||Over the past decade, Work-Life Balance (WLB) has gained increasing importance in today’s workforce in Taiwan, mainly due to changes in the society and in the labor market. Those changes are, for instance, the new family formation of dual-career couples, the arising presence of women in the workforce and the increasing demands of individuals to pursue higher quality of life. |
This study aimed to contribute to the current literature by conducting research of WLB through a qualitative study in Taiwan, a country that is considered being a collectivistic society. This study was conducted using in-depth interviews with 20 Taiwanese employees, 12 women and 8 men aged between 26 and 43 years, with different marital status and different types of occupations. The commonalities and differences in the view of achieving WLB, which was assessed by work roles, family/personal roles, and personal experiences and management of transitioning between work and family roles, were explored between Taiwanese women and men.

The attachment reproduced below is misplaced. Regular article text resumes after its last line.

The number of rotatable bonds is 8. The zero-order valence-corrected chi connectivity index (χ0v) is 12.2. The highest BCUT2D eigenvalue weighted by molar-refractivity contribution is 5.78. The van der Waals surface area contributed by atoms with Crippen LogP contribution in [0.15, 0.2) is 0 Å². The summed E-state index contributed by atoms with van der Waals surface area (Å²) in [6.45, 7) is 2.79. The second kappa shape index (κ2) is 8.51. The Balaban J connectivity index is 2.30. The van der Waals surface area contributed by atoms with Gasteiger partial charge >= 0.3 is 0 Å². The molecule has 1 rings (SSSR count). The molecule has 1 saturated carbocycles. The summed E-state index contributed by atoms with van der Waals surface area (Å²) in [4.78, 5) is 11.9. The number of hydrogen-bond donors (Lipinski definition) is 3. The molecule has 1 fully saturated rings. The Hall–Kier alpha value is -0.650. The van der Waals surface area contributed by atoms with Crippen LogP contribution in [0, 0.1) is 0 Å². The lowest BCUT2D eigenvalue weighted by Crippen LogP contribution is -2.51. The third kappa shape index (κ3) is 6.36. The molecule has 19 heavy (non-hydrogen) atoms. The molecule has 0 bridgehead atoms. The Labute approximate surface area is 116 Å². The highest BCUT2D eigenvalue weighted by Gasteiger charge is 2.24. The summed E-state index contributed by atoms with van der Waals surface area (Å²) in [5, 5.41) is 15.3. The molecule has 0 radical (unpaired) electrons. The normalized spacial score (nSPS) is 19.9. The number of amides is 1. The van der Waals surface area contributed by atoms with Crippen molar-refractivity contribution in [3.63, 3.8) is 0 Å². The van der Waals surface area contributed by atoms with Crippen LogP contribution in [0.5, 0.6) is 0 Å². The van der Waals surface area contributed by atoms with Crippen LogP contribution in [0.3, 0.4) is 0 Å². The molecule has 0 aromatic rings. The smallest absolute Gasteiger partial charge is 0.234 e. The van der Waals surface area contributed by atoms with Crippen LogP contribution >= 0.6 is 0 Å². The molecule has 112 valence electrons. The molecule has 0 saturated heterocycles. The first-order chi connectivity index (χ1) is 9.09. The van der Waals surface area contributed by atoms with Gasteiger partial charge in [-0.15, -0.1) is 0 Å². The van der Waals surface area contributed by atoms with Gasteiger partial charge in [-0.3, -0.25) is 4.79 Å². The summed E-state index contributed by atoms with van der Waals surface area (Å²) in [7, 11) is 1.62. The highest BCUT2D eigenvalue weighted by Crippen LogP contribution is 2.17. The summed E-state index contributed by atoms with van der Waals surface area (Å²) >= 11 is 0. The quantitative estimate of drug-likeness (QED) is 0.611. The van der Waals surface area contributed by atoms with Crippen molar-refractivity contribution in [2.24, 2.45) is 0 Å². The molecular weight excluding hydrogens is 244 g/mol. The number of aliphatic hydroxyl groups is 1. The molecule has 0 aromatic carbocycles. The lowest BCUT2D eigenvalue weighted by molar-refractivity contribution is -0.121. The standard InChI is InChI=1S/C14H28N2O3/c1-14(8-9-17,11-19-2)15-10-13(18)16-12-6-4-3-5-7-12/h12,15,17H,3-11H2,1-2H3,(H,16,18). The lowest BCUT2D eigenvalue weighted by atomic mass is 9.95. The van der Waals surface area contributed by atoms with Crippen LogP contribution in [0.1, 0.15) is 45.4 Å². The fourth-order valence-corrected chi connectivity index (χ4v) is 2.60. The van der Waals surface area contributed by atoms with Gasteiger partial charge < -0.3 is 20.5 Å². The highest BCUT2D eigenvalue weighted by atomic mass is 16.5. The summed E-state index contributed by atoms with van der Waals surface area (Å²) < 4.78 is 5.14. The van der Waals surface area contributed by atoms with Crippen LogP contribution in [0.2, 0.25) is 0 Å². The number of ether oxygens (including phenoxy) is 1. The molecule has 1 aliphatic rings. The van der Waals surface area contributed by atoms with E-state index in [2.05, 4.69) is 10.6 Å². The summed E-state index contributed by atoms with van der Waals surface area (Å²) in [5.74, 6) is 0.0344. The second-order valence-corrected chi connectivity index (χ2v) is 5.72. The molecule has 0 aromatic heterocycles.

The findings provide valuable insights into the different experiences of achieving WLB among Taiwanese women and men. The majority of the respondents prefer to segment their work and family/personal life, but only half of the respondents are able to enact their preferred strategy of segmentation. Notably, more women compared to men were able to draw a clear boundary between work and family/personal life using primarily communicative and temporal boundary management strategies. A link between segmenting professional and personal life and the achievement of WLB was noted. Lastly, factors that prevented a number of participants from achieving WLB included the maintenance of harmony as well as strong commitment and loyalty towards the organization which subsequently, lead to higher levels of acceptance of long working hours.